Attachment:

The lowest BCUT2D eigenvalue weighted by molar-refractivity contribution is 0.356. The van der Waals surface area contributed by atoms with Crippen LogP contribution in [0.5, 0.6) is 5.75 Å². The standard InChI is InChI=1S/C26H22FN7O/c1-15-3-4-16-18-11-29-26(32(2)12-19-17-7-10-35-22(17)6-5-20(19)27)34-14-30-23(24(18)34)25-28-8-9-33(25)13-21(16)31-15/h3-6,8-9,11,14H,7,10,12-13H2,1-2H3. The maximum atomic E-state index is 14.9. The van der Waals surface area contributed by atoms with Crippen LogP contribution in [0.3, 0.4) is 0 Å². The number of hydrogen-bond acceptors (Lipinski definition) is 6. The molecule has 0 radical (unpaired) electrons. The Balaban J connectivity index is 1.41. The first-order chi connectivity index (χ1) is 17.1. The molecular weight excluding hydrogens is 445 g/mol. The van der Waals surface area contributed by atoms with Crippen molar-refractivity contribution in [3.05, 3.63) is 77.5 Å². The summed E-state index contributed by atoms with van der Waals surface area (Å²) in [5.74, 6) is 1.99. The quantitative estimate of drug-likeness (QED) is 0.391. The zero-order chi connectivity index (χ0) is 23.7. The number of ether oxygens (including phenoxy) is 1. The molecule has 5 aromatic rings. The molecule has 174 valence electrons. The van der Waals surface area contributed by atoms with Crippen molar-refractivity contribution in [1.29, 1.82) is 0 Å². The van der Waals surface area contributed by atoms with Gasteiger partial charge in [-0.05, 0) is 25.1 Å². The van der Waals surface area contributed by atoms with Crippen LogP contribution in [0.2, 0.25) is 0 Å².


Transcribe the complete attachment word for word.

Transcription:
The lowest BCUT2D eigenvalue weighted by molar-refractivity contribution is 0.356. The van der Waals surface area contributed by atoms with Crippen LogP contribution in [0.5, 0.6) is 5.75 Å². The standard InChI is InChI=1S/C26H22FN7O/c1-15-3-4-16-18-11-29-26(32(2)12-19-17-7-10-35-22(17)6-5-20(19)27)34-14-30-23(24(18)34)25-28-8-9-33(25)13-21(16)31-15/h3-6,8-9,11,14H,7,10,12-13H2,1-2H3. The maximum atomic E-state index is 14.9. The van der Waals surface area contributed by atoms with Crippen LogP contribution in [0.3, 0.4) is 0 Å². The number of hydrogen-bond acceptors (Lipinski definition) is 6. The molecule has 0 radical (unpaired) electrons. The Balaban J connectivity index is 1.41. The first-order chi connectivity index (χ1) is 17.1. The molecular weight excluding hydrogens is 445 g/mol. The van der Waals surface area contributed by atoms with Crippen molar-refractivity contribution in [3.05, 3.63) is 77.5 Å². The summed E-state index contributed by atoms with van der Waals surface area (Å²) in [5.74, 6) is 1.99. The quantitative estimate of drug-likeness (QED) is 0.391. The zero-order chi connectivity index (χ0) is 23.7. The number of ether oxygens (including phenoxy) is 1. The molecule has 5 aromatic rings. The molecule has 174 valence electrons. The van der Waals surface area contributed by atoms with Crippen molar-refractivity contribution in [1.29, 1.82) is 0 Å². The van der Waals surface area contributed by atoms with Gasteiger partial charge in [-0.05, 0) is 25.1 Å². The van der Waals surface area contributed by atoms with Crippen LogP contribution in [0.2, 0.25) is 0 Å².